The bells are tolling for the Danish oil and gas industry, and they sound like Dong.

Denmark's largest power producer, Dong Energy, agreed to sell its complete upstream oil and gas interests to global petrochemical manufacturer INEOS for $1.05 billion plus contingent payments, concluding an effort announced in October. 

This marks an existential reversal for Dong, whose very name abbreviates Danish Oil and Natural Gas. The Danish state created the company in 1972 to extract fuels from the North Sea. A few decades down the road, Dong moved into electricity production, and renewable generation in particular. Meanwhile, oil and gas drilling in the North Sea became

With two grid-scale batteries newly in place, Arizona Public Service is learning the elements of energy storage operation that you can't read in a book.

The utility is using the pair of 2 megawatt / 2 megawatt-hour lithium-ion battery systems from AES to test how the technology performs in the desert climate of the greater Phoenix area, where summer temperatures routinely crest 100 degrees Fahrenheit.

The Advancion systems have been inserted into a distribution grid that has seen rapid uptake in distributed solar generation as a result of the Solar Partner Program, which places APS-owned PV modules and smart inverters on

Imagining the Future of Residential Solar (and Storage) With Sunrun CEO Lynn Jurich

Sunrun is now the largest standalone solar company in the U.S. And as a public company, it faces increased scrutiny of its solar services model from investors who are skeptical about residential solar conditions.

On stage at the Solar Summit, we talked about some of the immediate challenges -- investor sentiment, customer acquisition costs, and streamlining installations -- that Sunrun is grappling with. (Squared subscribers can watch every single session.)

After that session, we whisked Jurich into a back room for a podcast interview about Sunrun's long-term outlook. We asked about the role of solar as a grid resource, the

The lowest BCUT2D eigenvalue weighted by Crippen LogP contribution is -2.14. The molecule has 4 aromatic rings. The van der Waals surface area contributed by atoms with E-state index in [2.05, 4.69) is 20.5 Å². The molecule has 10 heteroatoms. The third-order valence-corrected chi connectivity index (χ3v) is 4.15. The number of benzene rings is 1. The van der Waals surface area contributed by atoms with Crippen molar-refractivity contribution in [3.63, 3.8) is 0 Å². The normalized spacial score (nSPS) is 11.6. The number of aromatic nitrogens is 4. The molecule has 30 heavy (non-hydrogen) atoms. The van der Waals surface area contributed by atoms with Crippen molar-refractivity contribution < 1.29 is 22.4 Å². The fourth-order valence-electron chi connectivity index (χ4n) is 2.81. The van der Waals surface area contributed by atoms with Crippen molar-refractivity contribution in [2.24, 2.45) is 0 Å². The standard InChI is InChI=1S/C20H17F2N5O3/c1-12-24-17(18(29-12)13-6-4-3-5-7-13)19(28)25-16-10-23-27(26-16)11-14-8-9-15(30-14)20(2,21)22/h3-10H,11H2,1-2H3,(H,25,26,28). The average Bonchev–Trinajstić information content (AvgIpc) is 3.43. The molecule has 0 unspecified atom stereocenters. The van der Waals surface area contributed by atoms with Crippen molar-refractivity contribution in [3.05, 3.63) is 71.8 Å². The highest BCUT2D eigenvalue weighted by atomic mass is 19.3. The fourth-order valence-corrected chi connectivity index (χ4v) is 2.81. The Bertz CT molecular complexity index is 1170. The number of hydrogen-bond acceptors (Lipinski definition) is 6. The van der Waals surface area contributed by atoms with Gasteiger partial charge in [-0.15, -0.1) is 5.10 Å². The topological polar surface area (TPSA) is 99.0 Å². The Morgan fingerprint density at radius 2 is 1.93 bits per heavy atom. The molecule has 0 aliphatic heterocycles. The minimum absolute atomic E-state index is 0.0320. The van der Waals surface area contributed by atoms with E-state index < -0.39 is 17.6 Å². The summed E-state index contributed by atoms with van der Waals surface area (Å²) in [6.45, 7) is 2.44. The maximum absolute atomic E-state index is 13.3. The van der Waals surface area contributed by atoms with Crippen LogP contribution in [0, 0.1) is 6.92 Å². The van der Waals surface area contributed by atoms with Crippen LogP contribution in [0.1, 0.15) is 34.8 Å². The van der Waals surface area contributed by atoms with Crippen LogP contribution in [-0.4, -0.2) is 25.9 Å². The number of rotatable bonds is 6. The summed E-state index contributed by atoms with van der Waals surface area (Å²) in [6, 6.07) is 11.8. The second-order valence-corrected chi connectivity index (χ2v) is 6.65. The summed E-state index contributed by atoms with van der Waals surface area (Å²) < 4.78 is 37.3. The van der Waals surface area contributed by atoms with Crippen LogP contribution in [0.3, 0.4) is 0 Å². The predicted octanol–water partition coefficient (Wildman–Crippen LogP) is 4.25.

Subtitle: 
The ongoing trade battle between the U.S. and Canada is making it more expensive to build houses, but opinions differ on exactly how much
Images: 

An ongoing trade battle between Canada and the U.S. over softwood lumber has pushed up the cost of building a typical single-family home by several thousand dollars, according to the National Association of Home Builders, and prices could be going higher yet.

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Q&A: The State of Clean Energy With David Hochschild of the California Energy Commission

David Hochschild knows a thing or two about renewable energy.

Hochschild currently serves on the California Energy Commission (CEC), the state’s primary energy policy and planning agency. Prior to being appointed to the commission, Hochschild served as a special assistant to San Francisco Mayor Willie Brown in 2001, where he launched a citywide $100 million initiative to put solar panels on public buildings.

He went on to co-found Vote Solar and served as executive director of a national consortium of leading solar manufacturers. He worked for five years at Solaria, a solar company in Silicon Valley. And he served as a commissioner at the San Francisco

The Real Trump Budget Question: What Role Should Government Play in Commercializing Cleantech?

President Trump released his 2018 budget request this week that gutted dozens of clean energy and environment programs. Lawmakers from both political parties have already condemned the plan, which means the budget debate is only just getting started. 

In our latest GTM live video, Democrat and Republican energy policy experts Brandon Hurlbut and Shane Skelton delve into how Trump's budget is likely to play out in Congress, and how it could actually give Democrats more leverage. Plus, we debate a core issue here: What role should the government play in supporting clean energy technologies?

We also look at how the

California’s Grid Faces an Existential Crisis. What Kind of Market Reforms Will Solve It?

California released a white paper last week documenting the stunning decline of the customer base for investor-owned utilities in the state. Meanwhile, the state is facing more and more curtailments, negative electricity pricing, and, on top of it all, a looming solar eclipse. What can we learn about market design from the nation’s solar leader?

Then, getting to terawatt-scale PV. Researchers and policymakers are getting serious about thousands and thousands of gigawatts of solar in the coming decades. And they’re asking some hard questions about market design. What does the world look like under that scenario?

Finally, we'll end with a fast cycle

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